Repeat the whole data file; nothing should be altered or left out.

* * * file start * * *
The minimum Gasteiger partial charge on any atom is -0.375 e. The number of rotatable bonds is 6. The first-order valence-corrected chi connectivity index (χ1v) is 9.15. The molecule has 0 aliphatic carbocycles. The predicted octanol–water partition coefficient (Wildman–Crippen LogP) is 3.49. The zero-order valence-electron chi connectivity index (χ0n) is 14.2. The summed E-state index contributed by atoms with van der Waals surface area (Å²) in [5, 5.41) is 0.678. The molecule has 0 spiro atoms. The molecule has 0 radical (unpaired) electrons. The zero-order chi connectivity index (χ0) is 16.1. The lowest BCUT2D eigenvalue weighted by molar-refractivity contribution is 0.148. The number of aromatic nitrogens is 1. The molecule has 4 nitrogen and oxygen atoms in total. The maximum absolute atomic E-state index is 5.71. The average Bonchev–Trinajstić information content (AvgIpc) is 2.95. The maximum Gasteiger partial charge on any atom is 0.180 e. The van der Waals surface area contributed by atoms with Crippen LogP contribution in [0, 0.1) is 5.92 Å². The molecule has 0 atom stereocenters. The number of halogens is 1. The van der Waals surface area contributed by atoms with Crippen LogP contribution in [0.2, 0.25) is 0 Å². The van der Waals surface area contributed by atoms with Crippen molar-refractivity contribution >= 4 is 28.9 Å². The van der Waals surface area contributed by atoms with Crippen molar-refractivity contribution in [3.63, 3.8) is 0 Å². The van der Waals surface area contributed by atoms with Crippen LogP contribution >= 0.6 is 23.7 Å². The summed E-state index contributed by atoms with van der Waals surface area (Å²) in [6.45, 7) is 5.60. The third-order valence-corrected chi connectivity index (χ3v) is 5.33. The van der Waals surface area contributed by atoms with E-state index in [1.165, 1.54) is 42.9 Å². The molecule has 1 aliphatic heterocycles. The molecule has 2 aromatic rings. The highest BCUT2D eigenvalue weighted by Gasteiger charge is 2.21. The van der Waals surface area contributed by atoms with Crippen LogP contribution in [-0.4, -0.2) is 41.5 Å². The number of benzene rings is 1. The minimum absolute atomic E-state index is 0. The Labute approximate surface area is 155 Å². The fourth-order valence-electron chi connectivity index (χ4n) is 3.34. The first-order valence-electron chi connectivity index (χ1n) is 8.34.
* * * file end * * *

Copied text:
The minimum Gasteiger partial charge on any atom is -0.375 e. The number of rotatable bonds is 6. The first-order valence-corrected chi connectivity index (χ1v) is 9.15. The molecule has 0 aliphatic carbocycles. The predicted octanol–water partition coefficient (Wildman–Crippen LogP) is 3.49. The zero-order valence-electron chi connectivity index (χ0n) is 14.2. The summed E-state index contributed by atoms with van der Waals surface area (Å²) in [5, 5.41) is 0.678. The molecule has 0 spiro atoms. The molecule has 0 radical (unpaired) electrons. The zero-order chi connectivity index (χ0) is 16.1. The lowest BCUT2D eigenvalue weighted by molar-refractivity contribution is 0.148. The number of aromatic nitrogens is 1. The molecule has 4 nitrogen and oxygen atoms in total. The maximum absolute atomic E-state index is 5.71. The average Bonchev–Trinajstić information content (AvgIpc) is 2.95. The maximum Gasteiger partial charge on any atom is 0.180 e. The van der Waals surface area contributed by atoms with Crippen LogP contribution in [0, 0.1) is 5.92 Å². The molecule has 0 atom stereocenters. The number of halogens is 1. The van der Waals surface area contributed by atoms with Crippen LogP contribution in [0.2, 0.25) is 0 Å². The van der Waals surface area contributed by atoms with Crippen molar-refractivity contribution >= 4 is 28.9 Å². The van der Waals surface area contributed by atoms with Crippen molar-refractivity contribution in [3.63, 3.8) is 0 Å². The van der Waals surface area contributed by atoms with Crippen LogP contribution >= 0.6 is 23.7 Å². The summed E-state index contributed by atoms with van der Waals surface area (Å²) in [6.45, 7) is 5.60. The third-order valence-corrected chi connectivity index (χ3v) is 5.33. The van der Waals surface area contributed by atoms with E-state index in [1.165, 1.54) is 42.9 Å². The molecule has 1 aliphatic heterocycles. The molecule has 2 aromatic rings. The highest BCUT2D eigenvalue weighted by Gasteiger charge is 2.21. The van der Waals surface area contributed by atoms with Crippen LogP contribution in [-0.4, -0.2) is 41.5 Å². The number of benzene rings is 1. The minimum absolute atomic E-state index is 0. The Labute approximate surface area is 155 Å². The fourth-order valence-electron chi connectivity index (χ4n) is 3.34. The first-order valence-electron chi connectivity index (χ1n) is 8.34.